The current warming trend is expected to cause extinctions. Numerous plant and animal species, already weakened by pollution and loss of habitat, are not expected to survive the next 100 years. Human beings, while not threatened in this way, are likely to face mounting difficulties. Recent severe storms, floods and droughts, for example, appear to show that computer models predicting more frequent "extreme weather events" are on target.

The sea level rose on average by 10 to 20 cm during the 20th century, and an additional increase of 9 to 88 cm is expected by the year 2100. (Higher temperatures cause ocean volume to expand, and melting glaciers and ice caps add more water.) If the higher end of that scale is reached, the sea could overflow the heavily populated coastlines of such countries as Bangladesh, cause the disappearance of some nations entirely (such as the island state of the Maldives), foul freshwater supplies for billions of people, and spur mass migrations.

Agricultural yields are expected to drop in most tropical and sub-tropical regions -- and in temperate regions, too, if the temperature increase is more than a few degrees C. Drying of continental interiors, such as central Asia, the African Sahel, and the Great Plains of the United States, is also forecast. These changes could cause, at a minimum, disruptions in land use and food supply. And the range of diseases such as malaria may expand.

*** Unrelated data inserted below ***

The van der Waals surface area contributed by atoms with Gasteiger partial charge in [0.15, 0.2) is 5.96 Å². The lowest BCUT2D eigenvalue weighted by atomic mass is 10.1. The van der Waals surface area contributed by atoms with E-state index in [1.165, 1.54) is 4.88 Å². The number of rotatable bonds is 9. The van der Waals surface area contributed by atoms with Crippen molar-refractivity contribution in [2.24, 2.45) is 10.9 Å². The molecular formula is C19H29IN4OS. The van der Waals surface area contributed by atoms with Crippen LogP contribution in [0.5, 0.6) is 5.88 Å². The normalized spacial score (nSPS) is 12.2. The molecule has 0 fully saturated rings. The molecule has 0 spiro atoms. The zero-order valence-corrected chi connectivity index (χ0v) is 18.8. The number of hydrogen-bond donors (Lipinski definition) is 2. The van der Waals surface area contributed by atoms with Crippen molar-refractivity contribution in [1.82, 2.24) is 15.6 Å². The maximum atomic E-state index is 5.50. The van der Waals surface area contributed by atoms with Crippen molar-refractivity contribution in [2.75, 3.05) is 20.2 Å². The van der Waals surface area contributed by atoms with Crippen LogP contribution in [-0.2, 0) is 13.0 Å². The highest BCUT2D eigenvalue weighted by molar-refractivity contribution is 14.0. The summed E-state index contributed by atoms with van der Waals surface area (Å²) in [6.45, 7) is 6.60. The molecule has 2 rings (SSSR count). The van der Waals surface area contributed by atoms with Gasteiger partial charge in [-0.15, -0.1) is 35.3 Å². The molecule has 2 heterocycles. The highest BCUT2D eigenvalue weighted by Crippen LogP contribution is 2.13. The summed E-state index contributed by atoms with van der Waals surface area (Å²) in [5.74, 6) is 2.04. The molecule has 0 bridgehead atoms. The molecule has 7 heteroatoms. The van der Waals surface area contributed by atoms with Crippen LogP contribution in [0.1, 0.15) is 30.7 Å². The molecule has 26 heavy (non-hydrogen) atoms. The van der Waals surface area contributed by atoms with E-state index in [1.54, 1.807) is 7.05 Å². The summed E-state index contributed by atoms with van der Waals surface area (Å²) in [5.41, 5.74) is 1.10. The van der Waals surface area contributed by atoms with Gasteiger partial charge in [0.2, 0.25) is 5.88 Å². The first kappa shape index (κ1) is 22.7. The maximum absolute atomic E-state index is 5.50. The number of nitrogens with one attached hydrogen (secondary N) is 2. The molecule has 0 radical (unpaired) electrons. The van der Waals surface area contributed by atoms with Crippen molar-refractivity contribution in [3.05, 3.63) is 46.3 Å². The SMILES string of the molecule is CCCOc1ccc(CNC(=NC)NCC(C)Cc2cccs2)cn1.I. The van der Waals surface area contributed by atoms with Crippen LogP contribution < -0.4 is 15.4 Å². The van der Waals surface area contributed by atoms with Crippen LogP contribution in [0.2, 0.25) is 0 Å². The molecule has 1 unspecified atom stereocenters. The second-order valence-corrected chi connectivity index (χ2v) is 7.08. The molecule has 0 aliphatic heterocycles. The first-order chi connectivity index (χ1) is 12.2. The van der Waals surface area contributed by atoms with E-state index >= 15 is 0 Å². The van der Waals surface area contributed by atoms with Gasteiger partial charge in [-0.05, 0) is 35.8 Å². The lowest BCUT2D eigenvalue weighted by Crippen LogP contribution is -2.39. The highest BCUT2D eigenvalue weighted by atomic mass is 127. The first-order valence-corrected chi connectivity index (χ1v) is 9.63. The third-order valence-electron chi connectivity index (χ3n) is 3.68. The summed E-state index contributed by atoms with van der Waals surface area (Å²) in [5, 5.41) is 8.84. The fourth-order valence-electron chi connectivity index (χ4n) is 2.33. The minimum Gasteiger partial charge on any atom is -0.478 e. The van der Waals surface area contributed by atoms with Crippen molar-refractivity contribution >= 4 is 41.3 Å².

Global warming is a "modern" problem -- complicated, involving the entire world, tangled up with difficult issues such as poverty, economic development, and population growth. Dealing with it will not be easy. Ignoring it will be worse.

Over a decade ago, most countries joined an international treaty -- the United Nations Framework Convention on Climate Change -- to begin to consider what can be done to reduce global warming and to cope with whatever temperature increases are inevitable. In 1997 governments agreed to an addition to the treaty, called the Kyoto Protocol, which has more powerful (and legally binding) measures. The Protocol is expected to take effect soon. And, since 1988, an Intergovernmental Panel on Climate Change has reviewed scientific research and provided governments with summaries and advice on climate problems.

NOTE: The Kyoto Protocol was ratified February 16th, 2005

This story was made possible by a grant from The Alfred P. Sloan Foundation.